Growing Concern on Non-Medical Use of Prescription Drugs
The global production of opium and coccaine has hit a record high, sending an alarm to the global community for its impact to public health and law enforcement.
According to the latest World Drug Report by the United Nations Office on Drugs and Crime (UNODC) , global opium production jumped by 65 per cent to 10,500 tons in 2016-2017. This is the highest estimate recorded by UNODC since it started monitoring global opium production at the start of the twenty-first century.
Global cocaine manufacture in 2016 reached the highest level ever reported, with an estimated 1,410 tons produced.
With the production so considerably high, the problem now is how these drugs are being abused and how it harms the community, especially when not used for medical reasons.
The non medical use of opioids has become a major threat to public health. This is true in the United States where in 2016 saw a record 63,632 people die of a drug overdose, a 21 percent increase on 2015.
While fentanyl, a synthetic opioid 50 times more powerful than heroin is the main drug of its kind on the American market, the UNODC also expressed “growing concern” over opioid use elsewhere.
The number of deaths globally directly caused by the use of drugs increased by 60 per cent from 2000 to 2015.
The Source and Rise in Drug Abuse
Opium production is significantly high in Afghanistan. In 2016, Afghanistan, the world’s largest supplier of heroin – is estimated to have produced 4,800 tonnes of opium. But last year, the country’s opium production reached 9,000 tons.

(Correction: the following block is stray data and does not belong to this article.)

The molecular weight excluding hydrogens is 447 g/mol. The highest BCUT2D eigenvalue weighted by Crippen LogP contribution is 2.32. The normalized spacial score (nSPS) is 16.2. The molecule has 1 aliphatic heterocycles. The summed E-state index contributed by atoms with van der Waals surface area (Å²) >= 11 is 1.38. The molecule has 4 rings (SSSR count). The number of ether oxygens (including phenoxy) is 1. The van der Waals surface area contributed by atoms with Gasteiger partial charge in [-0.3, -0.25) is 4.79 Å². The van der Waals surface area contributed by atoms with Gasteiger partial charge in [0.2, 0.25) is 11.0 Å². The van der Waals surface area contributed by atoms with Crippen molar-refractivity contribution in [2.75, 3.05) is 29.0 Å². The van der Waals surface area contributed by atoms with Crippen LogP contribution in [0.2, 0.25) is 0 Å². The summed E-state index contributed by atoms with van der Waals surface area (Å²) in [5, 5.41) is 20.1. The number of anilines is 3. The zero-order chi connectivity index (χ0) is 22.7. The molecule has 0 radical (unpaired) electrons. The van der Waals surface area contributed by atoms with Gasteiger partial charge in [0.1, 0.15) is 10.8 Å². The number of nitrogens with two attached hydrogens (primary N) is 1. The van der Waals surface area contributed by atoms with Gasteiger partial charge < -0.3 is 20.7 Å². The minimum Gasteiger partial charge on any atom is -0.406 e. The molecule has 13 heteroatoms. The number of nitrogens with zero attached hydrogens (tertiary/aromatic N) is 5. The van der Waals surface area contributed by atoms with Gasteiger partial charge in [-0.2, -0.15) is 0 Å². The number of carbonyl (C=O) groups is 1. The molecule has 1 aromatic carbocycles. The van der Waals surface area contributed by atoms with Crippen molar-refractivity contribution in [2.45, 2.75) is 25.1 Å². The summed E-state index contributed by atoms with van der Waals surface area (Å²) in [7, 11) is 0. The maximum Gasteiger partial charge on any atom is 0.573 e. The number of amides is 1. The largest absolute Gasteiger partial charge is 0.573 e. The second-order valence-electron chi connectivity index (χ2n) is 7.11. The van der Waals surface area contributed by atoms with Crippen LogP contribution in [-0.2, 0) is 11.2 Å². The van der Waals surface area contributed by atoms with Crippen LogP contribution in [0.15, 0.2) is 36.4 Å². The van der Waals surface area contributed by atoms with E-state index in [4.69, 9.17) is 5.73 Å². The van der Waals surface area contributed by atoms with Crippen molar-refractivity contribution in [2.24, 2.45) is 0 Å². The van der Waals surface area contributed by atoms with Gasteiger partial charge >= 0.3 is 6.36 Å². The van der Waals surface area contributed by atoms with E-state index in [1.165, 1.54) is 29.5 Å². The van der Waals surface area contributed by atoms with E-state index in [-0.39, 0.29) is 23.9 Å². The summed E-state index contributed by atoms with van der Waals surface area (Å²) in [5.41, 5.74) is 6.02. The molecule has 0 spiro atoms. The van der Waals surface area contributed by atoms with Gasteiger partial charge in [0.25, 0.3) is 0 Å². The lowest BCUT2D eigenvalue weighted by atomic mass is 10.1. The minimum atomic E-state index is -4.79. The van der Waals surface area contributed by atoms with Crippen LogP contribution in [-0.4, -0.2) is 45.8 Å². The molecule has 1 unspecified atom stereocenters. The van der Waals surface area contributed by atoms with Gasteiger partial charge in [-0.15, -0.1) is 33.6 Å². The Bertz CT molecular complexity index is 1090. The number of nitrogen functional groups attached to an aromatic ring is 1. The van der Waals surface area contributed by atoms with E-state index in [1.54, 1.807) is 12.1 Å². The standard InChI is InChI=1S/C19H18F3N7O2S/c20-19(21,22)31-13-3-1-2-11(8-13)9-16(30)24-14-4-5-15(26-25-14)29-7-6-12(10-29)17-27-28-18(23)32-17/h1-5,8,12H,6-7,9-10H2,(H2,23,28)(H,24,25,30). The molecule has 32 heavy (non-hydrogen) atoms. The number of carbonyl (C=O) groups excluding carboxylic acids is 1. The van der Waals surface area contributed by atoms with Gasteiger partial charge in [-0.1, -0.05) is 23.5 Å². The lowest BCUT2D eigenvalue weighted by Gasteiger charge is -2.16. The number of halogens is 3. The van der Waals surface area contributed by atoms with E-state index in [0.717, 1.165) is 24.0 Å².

However, the global seizure of pharmaceutical opioids in 2016 was 87 tons, roughly the same as the quantities of heroin seized that year. Seizures of pharmaceutical opioids – mainly tramadol in West and Central Africa, and North Africa accounted for 87 per cent of the global total in 2016.
The increase in Afghanistan’s illicit drug production correlates with a rise in drug abuse among its neighbors. According to the World Drug Report 2006, Afghanistan’s neighbors in South and Central Asia are among the countries with the highest drug use.
Afghanistan is the largest cultivator of the opium poppy, responsible for most of the illicit opium, heroin and opium derivatives hitting world markets. This makes the Afghan poppy harvest a global problem, and is why international backers including the United States have funded programs since 2001 to help the Afghan government eradicate opium poppy cultivation.
The U.S. government has spent more than $300 million in the past two years on developing alternative livelihoods in Afghanistan.